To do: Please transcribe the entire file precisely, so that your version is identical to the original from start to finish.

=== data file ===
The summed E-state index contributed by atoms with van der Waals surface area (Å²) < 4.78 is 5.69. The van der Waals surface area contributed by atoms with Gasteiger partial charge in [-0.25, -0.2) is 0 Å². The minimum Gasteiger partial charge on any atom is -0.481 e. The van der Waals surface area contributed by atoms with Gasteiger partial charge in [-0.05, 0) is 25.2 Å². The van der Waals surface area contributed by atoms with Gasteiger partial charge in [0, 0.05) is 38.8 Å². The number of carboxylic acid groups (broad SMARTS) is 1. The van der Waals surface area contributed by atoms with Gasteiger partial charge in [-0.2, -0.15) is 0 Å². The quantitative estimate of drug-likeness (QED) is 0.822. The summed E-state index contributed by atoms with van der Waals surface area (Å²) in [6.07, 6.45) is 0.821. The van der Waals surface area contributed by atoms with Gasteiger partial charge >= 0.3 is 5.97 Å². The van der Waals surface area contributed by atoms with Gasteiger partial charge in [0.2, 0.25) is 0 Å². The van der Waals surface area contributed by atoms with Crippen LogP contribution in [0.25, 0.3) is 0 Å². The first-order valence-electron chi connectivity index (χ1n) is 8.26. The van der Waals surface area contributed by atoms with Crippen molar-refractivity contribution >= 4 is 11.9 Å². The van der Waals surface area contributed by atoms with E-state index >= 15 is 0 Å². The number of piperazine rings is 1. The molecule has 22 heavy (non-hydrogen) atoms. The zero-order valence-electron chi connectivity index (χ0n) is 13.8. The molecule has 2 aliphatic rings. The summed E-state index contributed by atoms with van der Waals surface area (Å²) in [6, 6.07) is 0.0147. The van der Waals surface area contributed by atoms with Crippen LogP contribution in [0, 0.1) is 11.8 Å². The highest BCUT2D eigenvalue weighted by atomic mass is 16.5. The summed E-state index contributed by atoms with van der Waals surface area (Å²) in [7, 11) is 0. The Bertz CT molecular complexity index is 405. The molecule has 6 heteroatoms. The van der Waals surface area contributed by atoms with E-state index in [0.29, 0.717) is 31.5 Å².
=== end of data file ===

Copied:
The summed E-state index contributed by atoms with van der Waals surface area (Å²) < 4.78 is 5.69. The van der Waals surface area contributed by atoms with Gasteiger partial charge in [-0.25, -0.2) is 0 Å². The minimum Gasteiger partial charge on any atom is -0.481 e. The van der Waals surface area contributed by atoms with Gasteiger partial charge in [-0.05, 0) is 25.2 Å². The van der Waals surface area contributed by atoms with Gasteiger partial charge in [0, 0.05) is 38.8 Å². The number of carboxylic acid groups (broad SMARTS) is 1. The van der Waals surface area contributed by atoms with Gasteiger partial charge in [-0.2, -0.15) is 0 Å². The quantitative estimate of drug-likeness (QED) is 0.822. The summed E-state index contributed by atoms with van der Waals surface area (Å²) in [6.07, 6.45) is 0.821. The van der Waals surface area contributed by atoms with Gasteiger partial charge >= 0.3 is 5.97 Å². The van der Waals surface area contributed by atoms with Gasteiger partial charge in [0.2, 0.25) is 0 Å². The van der Waals surface area contributed by atoms with Crippen LogP contribution in [0.25, 0.3) is 0 Å². The first-order valence-electron chi connectivity index (χ1n) is 8.26. The van der Waals surface area contributed by atoms with Crippen molar-refractivity contribution >= 4 is 11.9 Å². The van der Waals surface area contributed by atoms with E-state index >= 15 is 0 Å². The number of piperazine rings is 1. The molecule has 22 heavy (non-hydrogen) atoms. The zero-order valence-electron chi connectivity index (χ0n) is 13.8. The molecule has 2 aliphatic rings. The summed E-state index contributed by atoms with van der Waals surface area (Å²) in [6, 6.07) is 0.0147. The van der Waals surface area contributed by atoms with Crippen LogP contribution in [0, 0.1) is 11.8 Å². The highest BCUT2D eigenvalue weighted by atomic mass is 16.5. The summed E-state index contributed by atoms with van der Waals surface area (Å²) in [7, 11) is 0. The Bertz CT molecular complexity index is 405. The molecule has 6 heteroatoms. The van der Waals surface area contributed by atoms with E-state index in [0.29, 0.717) is 31.5 Å².